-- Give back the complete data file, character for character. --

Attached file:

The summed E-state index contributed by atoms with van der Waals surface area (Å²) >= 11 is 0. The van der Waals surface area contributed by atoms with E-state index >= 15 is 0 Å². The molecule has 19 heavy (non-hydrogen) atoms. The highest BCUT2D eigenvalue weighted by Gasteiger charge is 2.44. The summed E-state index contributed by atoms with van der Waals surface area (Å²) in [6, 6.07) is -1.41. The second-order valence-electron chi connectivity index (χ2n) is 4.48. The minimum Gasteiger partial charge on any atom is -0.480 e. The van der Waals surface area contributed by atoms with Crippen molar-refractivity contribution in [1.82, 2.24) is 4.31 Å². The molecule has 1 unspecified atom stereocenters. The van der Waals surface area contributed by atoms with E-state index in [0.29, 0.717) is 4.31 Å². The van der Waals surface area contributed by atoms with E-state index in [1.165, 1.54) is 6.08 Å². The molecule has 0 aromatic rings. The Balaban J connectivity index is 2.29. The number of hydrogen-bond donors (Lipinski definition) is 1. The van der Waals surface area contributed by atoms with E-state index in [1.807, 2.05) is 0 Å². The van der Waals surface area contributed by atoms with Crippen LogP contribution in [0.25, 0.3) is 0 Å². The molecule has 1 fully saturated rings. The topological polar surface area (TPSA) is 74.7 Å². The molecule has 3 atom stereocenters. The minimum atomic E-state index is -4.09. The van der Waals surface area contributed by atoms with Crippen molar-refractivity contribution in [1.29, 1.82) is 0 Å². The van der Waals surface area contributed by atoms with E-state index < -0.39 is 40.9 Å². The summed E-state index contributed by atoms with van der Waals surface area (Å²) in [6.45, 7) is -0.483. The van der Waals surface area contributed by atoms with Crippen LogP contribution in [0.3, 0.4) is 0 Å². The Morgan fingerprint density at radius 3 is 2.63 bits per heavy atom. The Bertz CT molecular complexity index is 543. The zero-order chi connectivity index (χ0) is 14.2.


The summed E-state index contributed by atoms with van der Waals surface area (Å²) >= 11 is 0. The van der Waals surface area contributed by atoms with E-state index >= 15 is 0 Å². The molecule has 19 heavy (non-hydrogen) atoms. The highest BCUT2D eigenvalue weighted by Gasteiger charge is 2.44. The summed E-state index contributed by atoms with van der Waals surface area (Å²) in [6, 6.07) is -1.41. The second-order valence-electron chi connectivity index (χ2n) is 4.48. The minimum Gasteiger partial charge on any atom is -0.480 e. The van der Waals surface area contributed by atoms with Crippen molar-refractivity contribution in [1.82, 2.24) is 4.31 Å². The molecule has 1 unspecified atom stereocenters. The van der Waals surface area contributed by atoms with E-state index in [0.29, 0.717) is 4.31 Å². The van der Waals surface area contributed by atoms with E-state index in [1.165, 1.54) is 6.08 Å². The molecule has 0 aromatic rings. The Balaban J connectivity index is 2.29. The number of hydrogen-bond donors (Lipinski definition) is 1. The van der Waals surface area contributed by atoms with E-state index in [1.807, 2.05) is 0 Å². The van der Waals surface area contributed by atoms with Crippen LogP contribution in [0.25, 0.3) is 0 Å². The molecule has 1 fully saturated rings. The topological polar surface area (TPSA) is 74.7 Å². The molecule has 3 atom stereocenters. The minimum atomic E-state index is -4.09. The van der Waals surface area contributed by atoms with Crippen molar-refractivity contribution in [1.29, 1.82) is 0 Å². The van der Waals surface area contributed by atoms with E-state index < -0.39 is 40.9 Å². The summed E-state index contributed by atoms with van der Waals surface area (Å²) in [6.45, 7) is -0.483. The van der Waals surface area contributed by atoms with Crippen LogP contribution in [0.3, 0.4) is 0 Å². The Morgan fingerprint density at radius 3 is 2.63 bits per heavy atom. The Bertz CT molecular complexity index is 543. The zero-order chi connectivity index (χ0) is 14.2.